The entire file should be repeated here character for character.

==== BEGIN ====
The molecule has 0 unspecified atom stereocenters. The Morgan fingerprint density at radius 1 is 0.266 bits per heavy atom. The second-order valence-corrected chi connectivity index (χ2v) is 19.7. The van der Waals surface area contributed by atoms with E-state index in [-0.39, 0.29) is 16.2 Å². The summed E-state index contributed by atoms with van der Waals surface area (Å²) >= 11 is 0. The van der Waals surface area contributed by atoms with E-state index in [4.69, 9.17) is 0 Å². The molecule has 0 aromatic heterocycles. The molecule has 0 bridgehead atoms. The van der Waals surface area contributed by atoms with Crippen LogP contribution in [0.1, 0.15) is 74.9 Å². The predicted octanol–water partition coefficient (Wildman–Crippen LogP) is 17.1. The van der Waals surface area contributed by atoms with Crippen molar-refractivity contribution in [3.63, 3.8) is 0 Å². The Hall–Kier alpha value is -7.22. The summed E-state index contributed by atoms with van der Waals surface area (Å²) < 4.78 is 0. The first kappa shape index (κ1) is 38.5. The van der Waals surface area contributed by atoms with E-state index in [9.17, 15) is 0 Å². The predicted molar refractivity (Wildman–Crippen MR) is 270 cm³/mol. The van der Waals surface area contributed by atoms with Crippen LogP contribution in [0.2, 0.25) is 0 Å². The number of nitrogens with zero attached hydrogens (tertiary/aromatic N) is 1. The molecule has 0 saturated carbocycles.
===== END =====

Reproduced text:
The molecule has 0 unspecified atom stereocenters. The Morgan fingerprint density at radius 1 is 0.266 bits per heavy atom. The second-order valence-corrected chi connectivity index (χ2v) is 19.7. The van der Waals surface area contributed by atoms with E-state index in [-0.39, 0.29) is 16.2 Å². The summed E-state index contributed by atoms with van der Waals surface area (Å²) >= 11 is 0. The van der Waals surface area contributed by atoms with E-state index in [4.69, 9.17) is 0 Å². The molecule has 0 aromatic heterocycles. The molecule has 0 bridgehead atoms. The van der Waals surface area contributed by atoms with Crippen LogP contribution in [0.1, 0.15) is 74.9 Å². The predicted octanol–water partition coefficient (Wildman–Crippen LogP) is 17.1. The van der Waals surface area contributed by atoms with Crippen molar-refractivity contribution in [3.63, 3.8) is 0 Å². The Hall–Kier alpha value is -7.22. The summed E-state index contributed by atoms with van der Waals surface area (Å²) < 4.78 is 0. The first kappa shape index (κ1) is 38.5. The van der Waals surface area contributed by atoms with E-state index in [9.17, 15) is 0 Å². The predicted molar refractivity (Wildman–Crippen MR) is 270 cm³/mol. The van der Waals surface area contributed by atoms with Crippen LogP contribution in [0.2, 0.25) is 0 Å². The number of nitrogens with zero attached hydrogens (tertiary/aromatic N) is 1. The molecule has 0 saturated carbocycles.